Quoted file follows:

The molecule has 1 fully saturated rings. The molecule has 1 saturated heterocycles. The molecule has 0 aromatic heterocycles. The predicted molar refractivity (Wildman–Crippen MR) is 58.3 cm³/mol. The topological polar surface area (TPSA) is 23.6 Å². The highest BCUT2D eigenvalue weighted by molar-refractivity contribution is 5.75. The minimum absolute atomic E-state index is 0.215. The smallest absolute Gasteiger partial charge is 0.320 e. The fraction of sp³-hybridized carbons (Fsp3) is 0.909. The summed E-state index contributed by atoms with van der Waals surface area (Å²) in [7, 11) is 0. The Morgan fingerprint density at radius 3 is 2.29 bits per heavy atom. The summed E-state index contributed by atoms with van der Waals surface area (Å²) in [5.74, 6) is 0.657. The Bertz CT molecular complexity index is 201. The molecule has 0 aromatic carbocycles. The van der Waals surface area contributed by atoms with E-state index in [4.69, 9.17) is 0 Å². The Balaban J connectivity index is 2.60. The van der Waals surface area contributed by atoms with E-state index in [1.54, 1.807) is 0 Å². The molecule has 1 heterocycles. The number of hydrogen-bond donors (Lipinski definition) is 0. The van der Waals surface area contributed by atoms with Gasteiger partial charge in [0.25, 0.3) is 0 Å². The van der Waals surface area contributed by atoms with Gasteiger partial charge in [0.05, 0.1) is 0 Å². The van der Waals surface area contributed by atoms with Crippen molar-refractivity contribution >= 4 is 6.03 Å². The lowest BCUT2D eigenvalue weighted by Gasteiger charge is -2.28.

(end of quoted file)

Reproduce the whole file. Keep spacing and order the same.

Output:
The molecule has 1 fully saturated rings. The molecule has 1 saturated heterocycles. The molecule has 0 aromatic heterocycles. The predicted molar refractivity (Wildman–Crippen MR) is 58.3 cm³/mol. The topological polar surface area (TPSA) is 23.6 Å². The highest BCUT2D eigenvalue weighted by molar-refractivity contribution is 5.75. The minimum absolute atomic E-state index is 0.215. The smallest absolute Gasteiger partial charge is 0.320 e. The fraction of sp³-hybridized carbons (Fsp3) is 0.909. The summed E-state index contributed by atoms with van der Waals surface area (Å²) in [7, 11) is 0. The Morgan fingerprint density at radius 3 is 2.29 bits per heavy atom. The summed E-state index contributed by atoms with van der Waals surface area (Å²) in [5.74, 6) is 0.657. The Bertz CT molecular complexity index is 201. The molecule has 0 aromatic carbocycles. The van der Waals surface area contributed by atoms with E-state index in [4.69, 9.17) is 0 Å². The Balaban J connectivity index is 2.60. The van der Waals surface area contributed by atoms with E-state index in [1.54, 1.807) is 0 Å². The molecule has 1 heterocycles. The number of hydrogen-bond donors (Lipinski definition) is 0. The van der Waals surface area contributed by atoms with Gasteiger partial charge in [0.25, 0.3) is 0 Å². The van der Waals surface area contributed by atoms with Gasteiger partial charge in [0.05, 0.1) is 0 Å². The van der Waals surface area contributed by atoms with Crippen molar-refractivity contribution >= 4 is 6.03 Å². The lowest BCUT2D eigenvalue weighted by Gasteiger charge is -2.28.